Two People

Yesterday morning I went for a run along the Vltava River in Prague. It was an early Sunday morning for me and a late Saturday night for a number of others along the river. On my way back to the apartment I passed a tram stop. An old woman was holding on to the bench, her ass in the air and her face bent close enough to kiss the cold metal bench. On the ground, one of her black wedges. She was hanging on and swaying. I thought I could help her sit on the ground, or maybe lay down until she sobered.

We didn’t share a language. We barely shared a consciousness. She was wasted. She wore cheap sweats and a tee-shirt, an old cardigan over top. Her hair dyed yellow and her skin tanned orange. Her fingernails and toenails were painted hot pink. One of her toes was cut where her shoe had rubbed. The soles of her feet were filthy.

She had giant eyes, the lightest blue irises. I spoke to her gently. I patted the ground. She started to sit, tipped and banged her head on the glass shelter. She moaned. She started snoring. I wondered if I should finish what I started, to make her more comfortable and safe until she sobered. I saw a man watching us from across the way. I felt like an idiot, kneeling and rubbing this woman’s back and whispering, “It’s okay, it’s okay.” She looked up at me with those giant eyes, tears dropping.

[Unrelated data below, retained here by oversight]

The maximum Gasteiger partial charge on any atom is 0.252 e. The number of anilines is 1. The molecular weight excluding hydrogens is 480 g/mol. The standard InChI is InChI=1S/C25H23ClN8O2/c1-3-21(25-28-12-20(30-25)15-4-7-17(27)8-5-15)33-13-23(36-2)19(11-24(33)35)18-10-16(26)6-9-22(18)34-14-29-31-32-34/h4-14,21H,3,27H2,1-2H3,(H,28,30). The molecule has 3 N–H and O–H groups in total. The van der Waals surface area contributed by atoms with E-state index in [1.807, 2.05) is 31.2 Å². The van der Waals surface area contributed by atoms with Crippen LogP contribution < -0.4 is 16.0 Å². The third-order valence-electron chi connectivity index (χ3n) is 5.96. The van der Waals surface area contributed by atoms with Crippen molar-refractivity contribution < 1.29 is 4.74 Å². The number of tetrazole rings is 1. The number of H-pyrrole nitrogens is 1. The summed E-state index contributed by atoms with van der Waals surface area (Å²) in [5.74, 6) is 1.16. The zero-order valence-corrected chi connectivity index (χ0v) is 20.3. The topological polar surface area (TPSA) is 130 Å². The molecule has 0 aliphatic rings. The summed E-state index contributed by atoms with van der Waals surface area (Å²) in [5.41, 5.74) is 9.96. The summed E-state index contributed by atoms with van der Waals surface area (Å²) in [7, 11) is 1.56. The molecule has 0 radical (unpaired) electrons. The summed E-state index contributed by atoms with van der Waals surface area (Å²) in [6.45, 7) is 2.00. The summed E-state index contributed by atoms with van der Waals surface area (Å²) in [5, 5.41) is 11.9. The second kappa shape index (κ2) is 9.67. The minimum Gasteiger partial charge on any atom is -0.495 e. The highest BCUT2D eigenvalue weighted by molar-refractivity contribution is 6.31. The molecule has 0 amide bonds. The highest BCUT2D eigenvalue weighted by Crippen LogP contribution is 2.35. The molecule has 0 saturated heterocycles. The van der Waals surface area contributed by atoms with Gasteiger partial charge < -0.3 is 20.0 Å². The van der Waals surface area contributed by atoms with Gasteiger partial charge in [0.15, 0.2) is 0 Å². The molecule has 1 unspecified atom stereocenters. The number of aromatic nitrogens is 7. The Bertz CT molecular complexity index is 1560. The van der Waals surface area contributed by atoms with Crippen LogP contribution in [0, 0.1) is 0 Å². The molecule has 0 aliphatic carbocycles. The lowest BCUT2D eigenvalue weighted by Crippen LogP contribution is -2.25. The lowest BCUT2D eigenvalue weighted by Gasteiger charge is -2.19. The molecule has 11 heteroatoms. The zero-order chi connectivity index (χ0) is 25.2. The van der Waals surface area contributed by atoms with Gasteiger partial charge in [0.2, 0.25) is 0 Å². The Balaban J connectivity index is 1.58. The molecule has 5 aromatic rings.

That’s why we don’t go close. Really.

I spent maybe ten or fifteen minutes with this woman. I finally left her in much the same way I found her.

Later, I saw another person we don’t go near. I saw a young man on his knees, forehead to the ground, his hat turned up in front of him. He blocked part of a walkway, the current of tourists stepping around this stone of a man. I was out with my family and told Justin to wait. I watched this man. He took a few coins from his hat, pocketed them, put the hat back, his head to the ground.


Not even playing an old violin.

I watched him a moment longer. I wondered why he was here. Sometimes I strip the adult away and wonder who a person was as a child. I always want them to be loved as a child. I want them to have kisses on the forehead and hugs. I want them to have a mother and father waiting.

I took a coin and knelt. “Here,” I said.

He turned his head, startled, scabs on his face. “I no English,” he said.

“That’s okay,” I said. Something turned inside me. I want a better language.

He nodded, turned his face back to the ground. I went to Justin. I said to him, “I have to stop doing that.”

“What?” Justin said.

“Giving coins.”

It isn’t enough. That man with scabs on his face. He probably picks them when he’s high. And I give him a coin. He suffers under a weight I can’t see and I speak to him in English. If that same young man were standing, he’d be a grungy backpacker on summer break, bunking in hostels and eating street food in the shadow of cathedrals. I saw a woman take a photo of him, like he was something to show people back home.

Some people have so much nothing they prostrate themselves and don’t look up when coins fall.

Enough is a hard measure.